It’s a risky proposition yet, companies far and wide, are struggling with the decision of how, to bring employees back while making sure their health and safety remains intact. The economic fallout from COVID-19 have an economic blow to many businesses-and, unlike, other disasters (natural or otherwise,) such as IT outage or an extreme weather event, this global pandemic does not have a definitive end in sight.
If, like many businesses, you are in the processing of bringing some or all of your employees back to the office, here are some tips from an article titled Ready to Bring Employees Back to the Workplace? Here Are 12 Things to Consider from Sharlyn Lauby of HR Bartender
Before employees return
Organizations will want to consider these activities before the first employee comes back to the work environment. It’s possible that some of them are already in motion, especially if you’ve had employees occasionally visiting the office space while most employees are working remotely.
- Put together an “opening team.” The team’s first task should be to understand what the requirements are for your geographic area and industry in terms of safety requirements (i.e. numbers of employees allowed onsite, customer capacity, distancing requirements, etc.)
- Look at the work layout. Discuss what should be done with workspaces to permit proper distancing. This includes individual desks, conference rooms, employee break areas, as well as customer areas.
- Talk with legal and risk management. Find out the answers to questions about bringing back employees from furlough or terminated status. Be prepared to address onsite testing as well as contact tracing policies and procedures.
- Ask managers to begin talking with employees about returning to work. Find out if managers have any questions that will need to be addressed. Consider giving employees who are apprehensive about returning some additional time working remotely.
During the employees’ return
I’m sure there will be a phase-in period where employees start showing up to the office. It’s also possible that employees might work in a transition phase where they spend a couple of days working remotely and then a couple of days in the office. Workplaces will have to be flexible during this time.
- Establish a monitoring committee. This group will have a different task from the opening team and could be in place longer. This committee will be responsible for monitoring local updates and communicating to employees any changes in protocols.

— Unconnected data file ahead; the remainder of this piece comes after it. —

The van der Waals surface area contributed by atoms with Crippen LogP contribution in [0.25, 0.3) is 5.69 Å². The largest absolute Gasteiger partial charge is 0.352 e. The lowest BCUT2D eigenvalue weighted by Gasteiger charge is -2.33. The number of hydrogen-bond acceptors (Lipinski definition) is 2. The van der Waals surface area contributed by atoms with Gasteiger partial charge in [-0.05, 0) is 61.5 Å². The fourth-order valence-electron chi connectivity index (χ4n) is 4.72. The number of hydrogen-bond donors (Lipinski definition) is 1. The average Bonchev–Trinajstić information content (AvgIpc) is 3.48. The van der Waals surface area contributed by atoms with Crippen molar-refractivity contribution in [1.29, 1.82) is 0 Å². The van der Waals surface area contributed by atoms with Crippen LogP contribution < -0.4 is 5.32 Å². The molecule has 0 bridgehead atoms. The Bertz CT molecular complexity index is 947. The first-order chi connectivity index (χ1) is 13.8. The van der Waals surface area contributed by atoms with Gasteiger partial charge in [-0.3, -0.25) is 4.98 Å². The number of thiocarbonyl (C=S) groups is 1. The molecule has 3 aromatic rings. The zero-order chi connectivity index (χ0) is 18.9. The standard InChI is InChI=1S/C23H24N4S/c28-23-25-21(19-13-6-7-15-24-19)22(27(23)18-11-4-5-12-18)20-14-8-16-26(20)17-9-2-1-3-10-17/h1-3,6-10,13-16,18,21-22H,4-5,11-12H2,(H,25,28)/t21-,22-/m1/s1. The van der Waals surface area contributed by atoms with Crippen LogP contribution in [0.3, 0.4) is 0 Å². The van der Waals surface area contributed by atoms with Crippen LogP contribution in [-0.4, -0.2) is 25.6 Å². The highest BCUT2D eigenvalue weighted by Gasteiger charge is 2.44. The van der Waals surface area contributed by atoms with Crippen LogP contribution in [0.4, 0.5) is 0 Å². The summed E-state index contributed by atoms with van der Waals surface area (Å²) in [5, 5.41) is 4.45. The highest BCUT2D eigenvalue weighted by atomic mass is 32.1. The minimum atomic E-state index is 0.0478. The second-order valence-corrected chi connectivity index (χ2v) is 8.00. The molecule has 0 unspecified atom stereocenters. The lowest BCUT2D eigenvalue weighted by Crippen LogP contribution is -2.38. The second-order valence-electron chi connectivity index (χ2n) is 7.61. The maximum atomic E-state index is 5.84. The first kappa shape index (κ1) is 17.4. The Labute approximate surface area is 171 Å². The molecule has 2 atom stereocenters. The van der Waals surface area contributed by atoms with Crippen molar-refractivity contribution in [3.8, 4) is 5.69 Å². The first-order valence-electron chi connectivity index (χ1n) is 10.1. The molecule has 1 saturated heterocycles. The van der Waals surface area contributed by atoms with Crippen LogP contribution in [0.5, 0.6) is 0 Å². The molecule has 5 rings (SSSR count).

- Create a welcome letter. This correspondence can be done via email or video and it’s designed to tell employees what to expect in the new office environment. In fact, it could make sense to have a general message from the CEO and another one from the employee’s direct manager.
- Give managers flexibility. Speaking of managers, it might be helpful to give them more flexibility than usual in offering employees staggered shifts, flexible work hours, and the ability to approve remote work.
- Put a procedure in place for employees to express their concerns. No one wants employees to choose between their safety and their job. Let employees know if they see something that makes them uncomfortable, how they should address it. The goal here isn’t to get people into trouble. It’s to keep everyone safe.
After most employees have returned
As more employees return to the office, the organization will want to figure out how to get back to “normal”. Frankly, employees will be looking for that as well. It helps everyone stay focused and productive.
- At this point, organizations might be thinking about business travel. It might be necessary to redefine what’s considered essential and non-essential business travel. Some of this might tie into a revised budget.
- Evaluate technology needs. Hopefully, we won’t face another pandemic, but employees might need better technology that gives them the ability to be productive while working remotely. Make sure they have the right technology to support their work.
- Conduct a debrief. Organizations will hear that the government is permitting them to do something but that “something” may/may not be best for the organizations’ business model and employees. Companies will have to start deciding how – as restrictions are relaxed – they will make decisions.
- Finally, put together an emergency plan for next time. Again, hopefully you’ll never have to use it. While all of these thoughts are fresh in everyone’s mind, put a plan on paper.
Bottomline: The COVID-19 pandemic “new normal” has forced business leaders and their HR departments into some of the most challenging times on record-whether its adapting to new workforce demands, managing dispersed teams or maintaining employee engagement in a time of volatility.